Must Read: Walmart to Stop Locking up Black-Targeting Beauty Products, Joan Smalls Calls on Fashion to Do More for Black Lives Matter

Stephanie Saltzman

Plus, Chloe X Halle cover "Teen Vogue."

These are the stories making headlines in fashion on Friday.

Walmart says it will no longer lock up Black-targeting beauty products
Walmart will officially end its discriminatory practice of locking up beauty products that primarily target Black shoppers. The retail chain had previously claimed that certain products were locked up because they were more likely to be stolen, and critics of the practice have been calling for an end to it for years. CVS and Walgreens have also faced criticism for similar practices of locking up certain products; per a Walgreens spokesperson, the retailer will also be ending the policy.
{The New York Times}

Joan Smalls pens open letter to the fashion industry
In an open letter shared via Harper's Bazaar, model Joan Smalls calls out the fashion industry for neglecting to support the Black Lives Matter movement in meaningful ways. "An industry that profits from our Black and Brown bodies, our culture for constant inspiration... has tiptoed around the issue at hand. You are part of the cycle that perpetuates these conscious behaviors," she writes, also pledging to donate 50% of her income for the remainder of the year to organizations that support Black Lives Matter, and urging fashion brands to do the same. "Behind these brands are individuals, individuals who should have humility. I urge you to use your voice and your infrastructure to help us. I urge all of you to stand with us." {Harper's Bazaar}

Chloe x Halle star on Teen Vogue's June 2020 cover 
Musicians Chloe x Halle appear on Teen Vogue's June 2020 digital cover, after having recently postponed the release of their second album amidst the global uprising against police brutality. "In honor of all of the lives lost in police brutality, we felt like it was right to postpone, and fully shine our attention and our work on them," said Chloe in an interview with Darian Symone Harvin. The accompanying (socially-distanced) shoot, photographed (by drone) by Elizabeth Weinberg, depicts the sisters in various locations outside their home in Los Angeles (poolside, on a tennis court) in a series of matching bright colors and zebra prints. {Teen Vogue}

The #NoNewClothes campaign fights racism in fashion
As many fashion brands posted messages of support about #BlackLivesMatter, their employees and customers spoke out about the hypocrisy of these statements in light of the racism they had personally experienced while working or shopping there. Through the #NoNewClothes pledge, Ayesha Barenblat of Re/Make is calling for consumers to hold the fashion industry accountable by being mindful of how they buy clothing for 90 days, prioritizing treatment of garment workers — and also pushing for anti-racism in fashion. "Right now, we’re seeing a lot of brands co-opting the Black Lives Matter movement to sell us more products while continuing to oppress and mistreat the Black and Brown people within their retail operations and supply chains. We are here to hold these brands accountable," said Barenblat. {InStyle}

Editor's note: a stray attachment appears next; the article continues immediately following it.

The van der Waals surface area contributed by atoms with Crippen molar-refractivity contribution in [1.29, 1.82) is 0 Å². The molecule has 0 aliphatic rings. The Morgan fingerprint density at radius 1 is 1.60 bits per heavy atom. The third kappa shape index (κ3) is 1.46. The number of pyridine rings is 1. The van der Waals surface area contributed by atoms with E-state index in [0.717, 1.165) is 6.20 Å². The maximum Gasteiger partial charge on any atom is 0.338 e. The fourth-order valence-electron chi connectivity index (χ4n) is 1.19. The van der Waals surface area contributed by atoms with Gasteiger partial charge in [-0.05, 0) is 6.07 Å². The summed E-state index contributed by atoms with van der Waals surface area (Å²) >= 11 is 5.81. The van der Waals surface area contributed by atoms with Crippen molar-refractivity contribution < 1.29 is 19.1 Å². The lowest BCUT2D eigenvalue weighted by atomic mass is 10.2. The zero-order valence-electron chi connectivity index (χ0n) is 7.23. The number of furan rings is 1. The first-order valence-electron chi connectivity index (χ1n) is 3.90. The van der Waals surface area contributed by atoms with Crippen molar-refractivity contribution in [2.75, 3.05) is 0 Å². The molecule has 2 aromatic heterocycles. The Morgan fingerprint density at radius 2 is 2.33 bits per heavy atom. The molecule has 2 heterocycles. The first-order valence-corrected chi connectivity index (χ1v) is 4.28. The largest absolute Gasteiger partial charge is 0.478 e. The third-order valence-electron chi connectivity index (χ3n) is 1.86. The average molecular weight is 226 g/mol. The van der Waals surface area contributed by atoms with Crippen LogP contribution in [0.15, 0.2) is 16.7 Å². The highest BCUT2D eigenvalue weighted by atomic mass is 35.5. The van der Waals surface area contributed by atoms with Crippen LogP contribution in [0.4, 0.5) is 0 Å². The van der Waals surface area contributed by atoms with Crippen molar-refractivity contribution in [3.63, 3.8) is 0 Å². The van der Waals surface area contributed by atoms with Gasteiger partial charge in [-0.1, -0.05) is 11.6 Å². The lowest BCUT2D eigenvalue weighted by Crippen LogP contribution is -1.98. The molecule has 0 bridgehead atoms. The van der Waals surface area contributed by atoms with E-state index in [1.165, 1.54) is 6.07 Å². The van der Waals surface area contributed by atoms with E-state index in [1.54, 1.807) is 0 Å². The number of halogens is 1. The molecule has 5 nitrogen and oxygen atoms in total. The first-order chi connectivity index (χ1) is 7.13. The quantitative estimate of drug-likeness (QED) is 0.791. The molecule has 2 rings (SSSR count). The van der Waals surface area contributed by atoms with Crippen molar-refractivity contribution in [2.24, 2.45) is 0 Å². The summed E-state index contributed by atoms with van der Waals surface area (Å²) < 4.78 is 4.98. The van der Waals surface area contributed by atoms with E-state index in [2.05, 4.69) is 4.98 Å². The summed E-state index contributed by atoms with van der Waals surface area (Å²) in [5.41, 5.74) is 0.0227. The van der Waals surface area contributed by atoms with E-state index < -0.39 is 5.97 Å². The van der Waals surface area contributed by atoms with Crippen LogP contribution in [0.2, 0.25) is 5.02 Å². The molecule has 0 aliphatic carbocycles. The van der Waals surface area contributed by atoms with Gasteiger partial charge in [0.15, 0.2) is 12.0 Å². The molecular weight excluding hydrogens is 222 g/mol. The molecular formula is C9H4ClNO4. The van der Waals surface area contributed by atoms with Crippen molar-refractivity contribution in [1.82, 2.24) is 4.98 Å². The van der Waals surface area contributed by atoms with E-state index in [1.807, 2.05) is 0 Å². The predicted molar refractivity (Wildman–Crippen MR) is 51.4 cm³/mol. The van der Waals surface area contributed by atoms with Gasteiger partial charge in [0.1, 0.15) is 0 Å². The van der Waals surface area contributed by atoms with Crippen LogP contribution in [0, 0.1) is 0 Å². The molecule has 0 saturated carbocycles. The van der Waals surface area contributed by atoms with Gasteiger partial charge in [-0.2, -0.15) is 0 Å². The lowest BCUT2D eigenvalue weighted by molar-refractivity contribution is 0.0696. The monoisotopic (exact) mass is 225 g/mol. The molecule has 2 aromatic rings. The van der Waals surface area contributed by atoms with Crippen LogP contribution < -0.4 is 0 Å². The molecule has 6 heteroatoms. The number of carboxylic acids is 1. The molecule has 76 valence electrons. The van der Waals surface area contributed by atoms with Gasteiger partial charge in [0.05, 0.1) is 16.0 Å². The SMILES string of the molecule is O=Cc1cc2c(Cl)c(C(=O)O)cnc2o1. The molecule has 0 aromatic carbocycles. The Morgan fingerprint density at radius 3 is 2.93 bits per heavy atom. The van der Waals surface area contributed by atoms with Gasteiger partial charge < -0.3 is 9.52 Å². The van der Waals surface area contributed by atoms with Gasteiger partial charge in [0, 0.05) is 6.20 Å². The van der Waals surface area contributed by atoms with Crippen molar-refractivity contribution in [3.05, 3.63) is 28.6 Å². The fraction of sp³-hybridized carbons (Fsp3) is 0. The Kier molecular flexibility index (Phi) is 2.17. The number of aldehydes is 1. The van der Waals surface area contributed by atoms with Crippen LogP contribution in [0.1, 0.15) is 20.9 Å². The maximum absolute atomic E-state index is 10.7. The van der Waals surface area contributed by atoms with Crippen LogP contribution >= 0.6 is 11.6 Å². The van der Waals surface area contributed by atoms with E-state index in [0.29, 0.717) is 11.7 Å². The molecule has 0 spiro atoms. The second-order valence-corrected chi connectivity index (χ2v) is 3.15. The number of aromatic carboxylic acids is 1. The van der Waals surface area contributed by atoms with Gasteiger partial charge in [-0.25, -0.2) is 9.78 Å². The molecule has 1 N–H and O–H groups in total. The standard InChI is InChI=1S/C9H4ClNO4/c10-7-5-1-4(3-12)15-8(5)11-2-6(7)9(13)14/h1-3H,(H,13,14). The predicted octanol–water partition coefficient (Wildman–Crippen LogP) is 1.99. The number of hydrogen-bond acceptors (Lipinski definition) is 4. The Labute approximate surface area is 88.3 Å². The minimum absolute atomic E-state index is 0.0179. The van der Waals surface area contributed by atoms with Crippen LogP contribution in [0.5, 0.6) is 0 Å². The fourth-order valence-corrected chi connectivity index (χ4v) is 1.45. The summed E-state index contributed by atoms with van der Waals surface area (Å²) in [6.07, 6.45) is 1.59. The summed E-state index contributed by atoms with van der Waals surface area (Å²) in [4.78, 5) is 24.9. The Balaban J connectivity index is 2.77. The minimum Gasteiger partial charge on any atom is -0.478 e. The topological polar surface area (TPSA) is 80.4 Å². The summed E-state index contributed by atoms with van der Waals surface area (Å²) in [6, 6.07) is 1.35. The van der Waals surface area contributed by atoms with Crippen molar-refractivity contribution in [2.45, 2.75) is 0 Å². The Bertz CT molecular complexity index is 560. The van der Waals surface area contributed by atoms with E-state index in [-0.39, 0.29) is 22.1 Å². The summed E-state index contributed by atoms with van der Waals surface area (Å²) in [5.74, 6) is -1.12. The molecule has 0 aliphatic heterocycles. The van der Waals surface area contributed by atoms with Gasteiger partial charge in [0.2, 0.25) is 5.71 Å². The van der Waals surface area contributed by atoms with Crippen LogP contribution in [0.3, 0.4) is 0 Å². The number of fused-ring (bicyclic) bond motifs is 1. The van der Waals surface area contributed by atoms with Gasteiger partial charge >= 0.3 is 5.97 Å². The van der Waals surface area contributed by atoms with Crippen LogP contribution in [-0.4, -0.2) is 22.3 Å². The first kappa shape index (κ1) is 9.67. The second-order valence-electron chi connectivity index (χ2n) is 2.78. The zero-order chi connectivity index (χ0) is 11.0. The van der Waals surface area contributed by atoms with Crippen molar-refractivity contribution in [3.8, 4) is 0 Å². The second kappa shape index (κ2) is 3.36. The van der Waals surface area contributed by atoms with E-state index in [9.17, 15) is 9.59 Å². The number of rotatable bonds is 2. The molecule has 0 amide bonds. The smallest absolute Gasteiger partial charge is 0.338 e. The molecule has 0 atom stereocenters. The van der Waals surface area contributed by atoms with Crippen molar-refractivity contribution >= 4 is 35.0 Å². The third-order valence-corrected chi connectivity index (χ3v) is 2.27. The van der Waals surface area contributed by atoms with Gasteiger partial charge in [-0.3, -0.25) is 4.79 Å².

Fashion professionals on what needs to change for Black people in the industry
Editor Leah Faye Cooper held a video call with Harlem's Front Row founder Brandice Daniel, stylist and branding consultant Amanda Murray and stylist and editor Mecca James-Williams to discuss how fashion has failed Black people — and what needs to change. "At this point, I don’t know whether or not I should be hopeful, but I don’t want to hear any of the empty statements. I want to see work being done," said Murray. "If these brands are going to say that Black Lives Matter, they need to ensure that the Black lives within their institutions matter. Franchise them. Have them in leadership roles," added James-Williams. "I don't trust that brands will keep this same momentum that they've got right now. And if a brand doesn’t have a solution, we honestly need to not spend a penny or waste any time with it," said Daniel. {Harper's Bazaar}

A Cambodian worker who makes handbags was sent to prison for expressing fears about the coronavirus
Soy Sros, who's employed by a company called Superl making handbags for brands like Michael Kors and Kate Spade, was reportedly sent to prison for two months after posting on Facebook about her concerns that workers from her factory would be laid off amidst the coronavirus pandemic. "Soy's arrest is part of a pattern that has plagued fashion brands since the pandemic began. As brands close outlets across North America and Europe, putting unsold stock from these stores on discount sales online, they are also canceling orders from their suppliers and reneging on payments," writes Nishita Jha. "In the shadow of a looming economic crisis, supply chain partners for major brands across Asia have been accused of union-busting... Garment industry experts say a huge reason manufacturers are able to get away with this: race." {BuzzFeed}

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